IRS to ‘test’ new tax brackets in 2024

The ongoing inflation woes crushing Americans could actually have a silver lining for some as some IRS adjustments could provide a break for some taxpayers.

While the Internal Revenue Service has not yet announced the 2024 adjustment of tax brackets due to annual inflation, that could be coming in the next few days as noted by Steve Grodnitzky of Bloomberg Tax. And analysts are projecting a roughly 5.4% increase as the standard deduction, tax bracket ranges, and other areas could be tweaked to reflect the higher prices in the nation.

“The IRS relies on a formula based on the consumer price index — which tracks a basket of goods and services typically bought by consumers — to adjust many tax policies each year, Grodnitzky noted,” according to CBS News. “Because inflation has eased this year, the annual boost is likely to be more moderate, with brackets rising about 5.4%.”

“For the income tax brackets, the dollar amounts have now increased, so for 2023, the lowest bracket for married filing jointly people is those making up to $22,000, but now it’s up to $23,200, so it basically changes how much you are going to be taxed,” Grodnitzky said.

Tax rates will reportedly remain unchanged in 2024 but the tax brackets could see changes in the coming year.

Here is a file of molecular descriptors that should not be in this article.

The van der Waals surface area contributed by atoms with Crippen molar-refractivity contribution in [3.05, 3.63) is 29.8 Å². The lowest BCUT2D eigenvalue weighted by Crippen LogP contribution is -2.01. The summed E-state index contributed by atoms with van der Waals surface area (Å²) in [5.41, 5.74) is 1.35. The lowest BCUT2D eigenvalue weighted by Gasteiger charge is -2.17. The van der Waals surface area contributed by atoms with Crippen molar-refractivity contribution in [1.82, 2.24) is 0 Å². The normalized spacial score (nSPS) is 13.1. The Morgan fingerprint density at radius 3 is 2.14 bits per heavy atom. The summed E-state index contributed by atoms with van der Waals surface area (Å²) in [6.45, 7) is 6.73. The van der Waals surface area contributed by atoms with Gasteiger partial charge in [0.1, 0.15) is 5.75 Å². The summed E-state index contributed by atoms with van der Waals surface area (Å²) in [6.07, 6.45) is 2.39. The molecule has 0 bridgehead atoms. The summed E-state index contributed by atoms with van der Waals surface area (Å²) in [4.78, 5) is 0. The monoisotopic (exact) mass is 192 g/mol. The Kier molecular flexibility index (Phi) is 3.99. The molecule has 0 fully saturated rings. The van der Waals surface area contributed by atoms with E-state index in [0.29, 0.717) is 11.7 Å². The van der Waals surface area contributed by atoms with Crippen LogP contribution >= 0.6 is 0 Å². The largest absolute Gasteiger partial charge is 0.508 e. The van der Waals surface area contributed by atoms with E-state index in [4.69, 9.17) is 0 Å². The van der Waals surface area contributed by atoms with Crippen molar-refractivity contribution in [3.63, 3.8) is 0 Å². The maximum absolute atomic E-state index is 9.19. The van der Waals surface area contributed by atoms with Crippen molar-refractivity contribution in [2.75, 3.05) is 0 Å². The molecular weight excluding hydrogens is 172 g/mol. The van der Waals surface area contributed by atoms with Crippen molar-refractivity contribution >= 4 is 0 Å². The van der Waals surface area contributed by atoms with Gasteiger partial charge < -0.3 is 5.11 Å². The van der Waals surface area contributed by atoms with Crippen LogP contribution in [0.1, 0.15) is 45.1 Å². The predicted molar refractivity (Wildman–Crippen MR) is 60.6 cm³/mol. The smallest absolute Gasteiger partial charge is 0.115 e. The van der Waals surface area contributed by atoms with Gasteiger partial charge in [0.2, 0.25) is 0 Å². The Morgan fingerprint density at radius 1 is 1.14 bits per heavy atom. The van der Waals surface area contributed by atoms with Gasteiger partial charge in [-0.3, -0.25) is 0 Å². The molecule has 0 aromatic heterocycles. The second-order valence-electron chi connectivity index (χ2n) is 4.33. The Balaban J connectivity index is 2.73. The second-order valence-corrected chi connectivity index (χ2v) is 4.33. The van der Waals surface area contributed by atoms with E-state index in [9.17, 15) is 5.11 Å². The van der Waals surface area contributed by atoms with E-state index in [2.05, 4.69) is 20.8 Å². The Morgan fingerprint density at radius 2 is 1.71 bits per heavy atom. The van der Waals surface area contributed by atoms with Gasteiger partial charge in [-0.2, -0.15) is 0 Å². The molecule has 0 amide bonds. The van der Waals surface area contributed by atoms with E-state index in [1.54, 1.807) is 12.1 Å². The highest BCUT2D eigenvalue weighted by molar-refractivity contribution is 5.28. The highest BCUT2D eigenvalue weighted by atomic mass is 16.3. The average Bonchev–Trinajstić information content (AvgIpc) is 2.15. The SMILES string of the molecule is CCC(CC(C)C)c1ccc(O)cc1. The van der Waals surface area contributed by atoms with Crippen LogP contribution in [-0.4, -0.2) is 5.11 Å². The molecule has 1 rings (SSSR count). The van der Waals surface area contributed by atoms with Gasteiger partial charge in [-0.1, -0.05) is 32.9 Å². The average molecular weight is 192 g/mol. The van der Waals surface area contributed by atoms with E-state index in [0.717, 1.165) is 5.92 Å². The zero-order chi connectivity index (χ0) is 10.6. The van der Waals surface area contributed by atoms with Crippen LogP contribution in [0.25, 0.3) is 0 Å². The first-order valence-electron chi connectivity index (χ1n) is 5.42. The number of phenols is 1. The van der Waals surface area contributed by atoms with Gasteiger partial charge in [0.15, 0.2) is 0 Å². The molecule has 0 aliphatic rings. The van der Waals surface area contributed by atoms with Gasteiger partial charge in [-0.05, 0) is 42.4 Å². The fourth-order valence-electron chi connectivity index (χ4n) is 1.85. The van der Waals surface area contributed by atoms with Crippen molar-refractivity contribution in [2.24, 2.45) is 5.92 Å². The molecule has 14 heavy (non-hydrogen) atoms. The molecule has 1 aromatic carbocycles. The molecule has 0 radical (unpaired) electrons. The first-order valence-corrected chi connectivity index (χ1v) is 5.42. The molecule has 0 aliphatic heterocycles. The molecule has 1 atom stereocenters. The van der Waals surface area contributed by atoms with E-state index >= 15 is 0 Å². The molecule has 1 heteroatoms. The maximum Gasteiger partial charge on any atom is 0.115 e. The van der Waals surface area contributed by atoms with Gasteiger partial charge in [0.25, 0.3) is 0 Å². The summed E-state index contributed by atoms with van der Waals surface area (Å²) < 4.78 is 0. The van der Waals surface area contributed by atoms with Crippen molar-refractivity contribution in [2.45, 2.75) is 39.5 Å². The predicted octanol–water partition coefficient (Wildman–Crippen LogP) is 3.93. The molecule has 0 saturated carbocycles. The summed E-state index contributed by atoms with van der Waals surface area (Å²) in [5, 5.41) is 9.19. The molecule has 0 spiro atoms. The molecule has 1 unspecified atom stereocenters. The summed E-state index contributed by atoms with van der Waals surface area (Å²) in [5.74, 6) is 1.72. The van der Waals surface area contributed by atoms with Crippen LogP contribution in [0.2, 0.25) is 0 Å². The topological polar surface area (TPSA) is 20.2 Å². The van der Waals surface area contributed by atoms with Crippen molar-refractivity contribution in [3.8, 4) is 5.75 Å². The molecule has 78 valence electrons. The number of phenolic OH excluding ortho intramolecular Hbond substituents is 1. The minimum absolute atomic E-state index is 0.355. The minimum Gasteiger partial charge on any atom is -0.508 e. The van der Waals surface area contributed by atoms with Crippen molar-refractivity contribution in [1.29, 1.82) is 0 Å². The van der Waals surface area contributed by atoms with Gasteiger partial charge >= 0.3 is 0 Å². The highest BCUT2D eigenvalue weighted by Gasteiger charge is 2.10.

Also set to change is the standard deduction that many taxpayers take advantage of, rather than itemizing their deductions. Single filers who were deducting $13,850 this year will be able to claim a standard deduction of $14,600 in 2024. Married couples filing jointly will see a deduction of $29,200, up from $27,700.

Retirement accounts including 401(k)s and IRAs may see adjustments in the contribution limits, according to consulting company Mercer.

“The new 2024 contribution limit for 401(k)s is expected to be $23,000, up from $22,500 in the current tax year, Mercer said earlier this month,” CBS News reported.

The outlet noted:

Catch-up contributions, which are for workers over 50 who want to save an additional amount for retirement, will again be $7,500 in 2024, matching the current year. That’s because the catch-up calculation has a “a relatively large rounding value,” Mercer noted.

Meanwhile, the limit for IRA contributions is forecast to rise to $7,000 next year, up from $6,500 in 2023, according to Horizon Trust. The catch-up contribution for people over 50 will be $1,000, which means workers over 50 could contribute as much as $8,000 to their IRAs in 2024.


CBS News noted that according to Bloomberg, “Health savings accounts, which are available to workers with high-deductible health care plans, are expected to see their contribution rise to $4,150 for individuals and $8,300 for families.”

“That compared with $3,850 for individuals and $7,750 for families in the current tax year,” it added.

Reports of the potential changes to the code “are meant to act as damage control,” cautioned Nerdwallet. “People whose wages may not have kept up with inflation could see a benefit, and those who received a cost-of-living raise may avoid getting bumped into a higher tax bracket.”

Frieda Powers


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